More blatantly erroneous is the identification of this 2010 paper and its authors as the source of the term jackware. Simply put, the paper does not contain the word jackware. In fact, the person who coined the term jackware to describe malicious code used to take over vehicles, was me, Stephen Cobb, and I did that in May of 2016, on this blog, in a post titled: Jackware: coming soon to a car or truck near you? 

In July of 2016, I penned Jackware: When connected cars meet ransomware for We Live Security, the award-winning global cybersecurity blog. As further evidence, I present exhibit A, which shows how you can iterative time-constrained searches to identify when something first appears. Constraining the search to the years 1998 to 2015, we see that no relevant mention of jackware was found prior to 2016:Apparently, jackware had been used as a collective noun for leather mugs, but there are no software-related search results before 2016. Next you can see that, when the search is expanded to include 2016, the We Live Security article tops the results:

So how did ChatGPT get things so wrong? The simple answer is that ChatGPT doesn't know what it's talking about. What it does know is how to string relevant words and numbers together in a plausible way. Stefan Savage is definitely relevant to car hacking. The year 2016 is relevant because that's when jackware was coined. And the research paper that ChatGPT referenced does contain numerous instances of the word jack. Why? Because the researchers wisely tested their automotive computer hacks on cars that were on jack stands.

To be clear, ChatGPT is not programmed to use a range of tools to make sure it is giving you the right answer. For example, it didn't perform an iterative time-constrained online search like the one I did in order to find the first use of a new term.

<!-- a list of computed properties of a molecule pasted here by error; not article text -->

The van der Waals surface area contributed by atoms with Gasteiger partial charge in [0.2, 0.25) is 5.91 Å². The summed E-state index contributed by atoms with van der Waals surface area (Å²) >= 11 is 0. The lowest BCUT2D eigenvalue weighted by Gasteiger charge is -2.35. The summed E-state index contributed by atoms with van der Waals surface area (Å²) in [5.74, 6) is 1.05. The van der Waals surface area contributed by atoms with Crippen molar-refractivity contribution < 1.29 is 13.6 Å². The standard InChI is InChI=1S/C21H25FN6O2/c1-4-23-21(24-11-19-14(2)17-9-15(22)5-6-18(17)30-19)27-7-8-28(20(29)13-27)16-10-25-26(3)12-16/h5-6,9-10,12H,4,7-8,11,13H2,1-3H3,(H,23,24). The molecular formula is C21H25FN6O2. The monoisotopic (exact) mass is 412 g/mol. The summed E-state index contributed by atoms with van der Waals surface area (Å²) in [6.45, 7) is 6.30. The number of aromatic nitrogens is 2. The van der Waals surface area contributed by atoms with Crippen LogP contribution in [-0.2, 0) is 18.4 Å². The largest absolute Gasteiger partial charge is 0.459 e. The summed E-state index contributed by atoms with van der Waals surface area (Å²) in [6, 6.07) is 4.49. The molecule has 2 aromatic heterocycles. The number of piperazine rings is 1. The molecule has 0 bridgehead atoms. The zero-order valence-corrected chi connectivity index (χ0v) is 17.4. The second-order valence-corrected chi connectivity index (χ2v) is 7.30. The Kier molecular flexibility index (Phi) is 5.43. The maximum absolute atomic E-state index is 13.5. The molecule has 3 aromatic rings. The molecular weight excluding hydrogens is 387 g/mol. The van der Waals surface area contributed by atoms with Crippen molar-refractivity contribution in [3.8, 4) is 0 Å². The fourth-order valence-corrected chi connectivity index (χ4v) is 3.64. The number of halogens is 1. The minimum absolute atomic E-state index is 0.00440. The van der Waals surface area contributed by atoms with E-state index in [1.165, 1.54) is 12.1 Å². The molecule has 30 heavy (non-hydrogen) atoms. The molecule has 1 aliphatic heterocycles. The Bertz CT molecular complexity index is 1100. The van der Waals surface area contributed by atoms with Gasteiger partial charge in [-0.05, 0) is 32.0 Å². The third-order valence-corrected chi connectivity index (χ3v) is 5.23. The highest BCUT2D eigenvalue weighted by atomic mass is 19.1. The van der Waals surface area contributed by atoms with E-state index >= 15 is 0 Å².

Hopefully, this example will help people see what I think is a massive gap between the bold claims made for artificial intelligence and the plain fact that AI is not yet intelligent in a way that equates to human intelligence. That means you cannot rely on ChatGPT to give you the right answer to your questions. 

So what happens if we do get to a point where people rely—wisely or not—on AI? That's when AI will be maliciously targeted and abused by criminals, just like every other computer system, something I have written about here.

Ironically, the vulnerability of AI to abuse can be both a comfort to those who fear AI will exterminate humans, and a nightmare for those who dream of a blissful future powered by AI. In my opinion, the outlook for AI, at least for the next few decades, is likely to be a continuation of the enthusiasm-disillusionment cycle, with more AI winters to come.


Note 1: For more on those AI dreams and fears, I should first point out that they are based on expectations that the capabilities of AI will evolve from their current level to a far more powerful technology referred to as Artificial General Intelligence or AGI. For perspective on this, I recommend listening to "Eugenics and the Promise of Utopia through Artificial General Intelligence" by two of my Twitter friends, @timnitGebru and @xriskology. This is a good introduction the relationship between AI development and a bundle of beliefs/ideals/ideas known as TESCREAL: Transhumanism, Extropianism, Singularitarianism, Cosmism, Rationalism, Effective Altruism, Longtermism.

Note 2: When I first saw Google assume jackware was a typo for Jaguar I laughed out loud because I was born and raised in Coventry, England, the birthplace of Jaguar cars. In 2019, when my mum, who lives in Coventry, turned 90, Chey and I moved here, and that's where I am writing this. Jaguars are a common sight in our neighbourhood, not because it's a posh part of the city, but because a lot of folks around here work at Jaguar and have company cars.